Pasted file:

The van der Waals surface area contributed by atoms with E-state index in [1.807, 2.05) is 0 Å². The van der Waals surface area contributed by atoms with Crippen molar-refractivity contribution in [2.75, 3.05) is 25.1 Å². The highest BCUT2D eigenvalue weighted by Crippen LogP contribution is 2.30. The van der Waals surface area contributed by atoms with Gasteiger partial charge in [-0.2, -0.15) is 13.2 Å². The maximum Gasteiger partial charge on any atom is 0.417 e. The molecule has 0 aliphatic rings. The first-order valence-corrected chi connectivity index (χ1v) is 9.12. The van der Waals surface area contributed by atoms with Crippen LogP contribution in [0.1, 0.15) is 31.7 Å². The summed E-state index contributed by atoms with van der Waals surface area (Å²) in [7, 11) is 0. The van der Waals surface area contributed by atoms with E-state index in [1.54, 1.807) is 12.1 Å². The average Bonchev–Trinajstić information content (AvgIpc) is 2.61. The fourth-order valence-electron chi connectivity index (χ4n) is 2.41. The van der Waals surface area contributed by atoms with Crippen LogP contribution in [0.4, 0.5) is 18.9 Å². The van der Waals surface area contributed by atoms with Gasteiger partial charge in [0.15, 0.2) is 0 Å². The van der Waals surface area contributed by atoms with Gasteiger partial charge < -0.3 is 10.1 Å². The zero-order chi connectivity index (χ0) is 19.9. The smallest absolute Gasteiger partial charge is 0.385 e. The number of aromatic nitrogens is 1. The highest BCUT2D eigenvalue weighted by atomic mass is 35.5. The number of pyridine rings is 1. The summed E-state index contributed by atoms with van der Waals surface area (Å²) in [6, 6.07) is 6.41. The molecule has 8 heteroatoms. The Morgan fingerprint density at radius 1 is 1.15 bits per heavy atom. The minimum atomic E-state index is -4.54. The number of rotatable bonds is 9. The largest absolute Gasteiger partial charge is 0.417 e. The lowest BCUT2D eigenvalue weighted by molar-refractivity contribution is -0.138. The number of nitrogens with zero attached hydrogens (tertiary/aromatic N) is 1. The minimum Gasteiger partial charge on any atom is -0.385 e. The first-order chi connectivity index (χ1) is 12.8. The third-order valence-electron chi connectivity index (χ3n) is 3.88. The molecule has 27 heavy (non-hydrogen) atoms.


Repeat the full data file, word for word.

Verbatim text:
The van der Waals surface area contributed by atoms with E-state index in [1.807, 2.05) is 0 Å². The van der Waals surface area contributed by atoms with Crippen molar-refractivity contribution in [2.75, 3.05) is 25.1 Å². The highest BCUT2D eigenvalue weighted by Crippen LogP contribution is 2.30. The van der Waals surface area contributed by atoms with Gasteiger partial charge in [-0.2, -0.15) is 13.2 Å². The maximum Gasteiger partial charge on any atom is 0.417 e. The molecule has 0 aliphatic rings. The first-order valence-corrected chi connectivity index (χ1v) is 9.12. The van der Waals surface area contributed by atoms with Crippen LogP contribution in [0.1, 0.15) is 31.7 Å². The summed E-state index contributed by atoms with van der Waals surface area (Å²) in [7, 11) is 0. The van der Waals surface area contributed by atoms with E-state index in [1.54, 1.807) is 12.1 Å². The average Bonchev–Trinajstić information content (AvgIpc) is 2.61. The fourth-order valence-electron chi connectivity index (χ4n) is 2.41. The van der Waals surface area contributed by atoms with Crippen LogP contribution in [0.4, 0.5) is 18.9 Å². The van der Waals surface area contributed by atoms with Gasteiger partial charge in [0.15, 0.2) is 0 Å². The van der Waals surface area contributed by atoms with Gasteiger partial charge < -0.3 is 10.1 Å². The zero-order chi connectivity index (χ0) is 19.9. The smallest absolute Gasteiger partial charge is 0.385 e. The number of aromatic nitrogens is 1. The highest BCUT2D eigenvalue weighted by atomic mass is 35.5. The number of pyridine rings is 1. The summed E-state index contributed by atoms with van der Waals surface area (Å²) in [6, 6.07) is 6.41. The molecule has 8 heteroatoms. The Morgan fingerprint density at radius 1 is 1.15 bits per heavy atom. The minimum atomic E-state index is -4.54. The number of rotatable bonds is 9. The largest absolute Gasteiger partial charge is 0.417 e. The lowest BCUT2D eigenvalue weighted by molar-refractivity contribution is -0.138. The number of nitrogens with zero attached hydrogens (tertiary/aromatic N) is 1. The minimum Gasteiger partial charge on any atom is -0.385 e. The first-order chi connectivity index (χ1) is 12.8. The third-order valence-electron chi connectivity index (χ3n) is 3.88. The molecule has 27 heavy (non-hydrogen) atoms.